2. The method of administering at least one systemically distributable pharmaceutical agent according to claim 1 wherein said step c) includes holding said solid oral dosage form and dissolving the contents of said solid oral dosage form in said mouth adjacent a cheek for buccal administration.
3. The method of administering at least one systemically distributable pharmaceutical agent according to claim 1 wherein said step c) includes holding said solid oral dosage form and dissolving the contents of said solid oral dosage form in said mouth beneath the tongue for sublingual administration.
4. The method of administering at least one systemically distributable pharmaceutical agent according to claim 1 wherein said step c) includes holding said solid oral dosage form and dissolving the contents of said solid oral dosage form in said mouth between the upper lip and gum for gingival administration.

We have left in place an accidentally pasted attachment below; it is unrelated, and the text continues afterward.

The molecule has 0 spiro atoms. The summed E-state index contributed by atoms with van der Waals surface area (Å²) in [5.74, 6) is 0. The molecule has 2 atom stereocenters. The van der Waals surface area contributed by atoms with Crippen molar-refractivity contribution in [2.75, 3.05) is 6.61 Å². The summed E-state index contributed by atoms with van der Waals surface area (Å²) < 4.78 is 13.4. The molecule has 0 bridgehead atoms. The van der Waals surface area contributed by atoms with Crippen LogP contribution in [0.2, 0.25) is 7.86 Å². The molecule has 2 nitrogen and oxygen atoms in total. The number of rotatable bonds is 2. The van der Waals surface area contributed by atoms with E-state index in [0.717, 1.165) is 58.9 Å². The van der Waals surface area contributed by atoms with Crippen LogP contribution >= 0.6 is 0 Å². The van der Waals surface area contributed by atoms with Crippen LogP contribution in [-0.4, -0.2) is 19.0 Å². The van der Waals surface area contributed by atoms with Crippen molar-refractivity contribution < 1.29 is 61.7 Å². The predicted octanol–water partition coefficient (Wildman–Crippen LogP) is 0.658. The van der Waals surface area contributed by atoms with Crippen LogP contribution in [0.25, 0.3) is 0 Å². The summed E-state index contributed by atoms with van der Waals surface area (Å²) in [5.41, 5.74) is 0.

5. The method of administering at least one systemically distributable pharmaceutical agent according to claim 1, wherein said solid oral dosage form further includes a bioadhesive, wherein said bioadhesive increases the contact time between said solid oral dosage form and the oral mucosa.
6. The method of administering at least one systemically distributable pharmaceutical agent according to claim 1, wherein said solid oral dosage form further includes glidants, lubricants, binders, sweeteners, flavoring and coloring components.
7. The method of administering at least one systemically distributable pharmaceutical agent according to claim 1, wherein said orally administerable medicament is selected from the group consisting of analgesics, anti-inflammatories, antipyretics, antibiotics, antimicrobials, laxatives, anorexics, antihistamines, antiasthmatics, antidiuretics, antiflatuents, anti-emetics, antimigraine agents, antispasmodics, sedatives, antihyperactives, antihypertensives, tranquilizers, decongestants, and beta blockers.
8. The method of administering at least one systemically distributable pharmaceutical agent according to claim 1, wherein said orally administerable medicament is selected from the group consisting of peptides, proteins and oligonucleotides.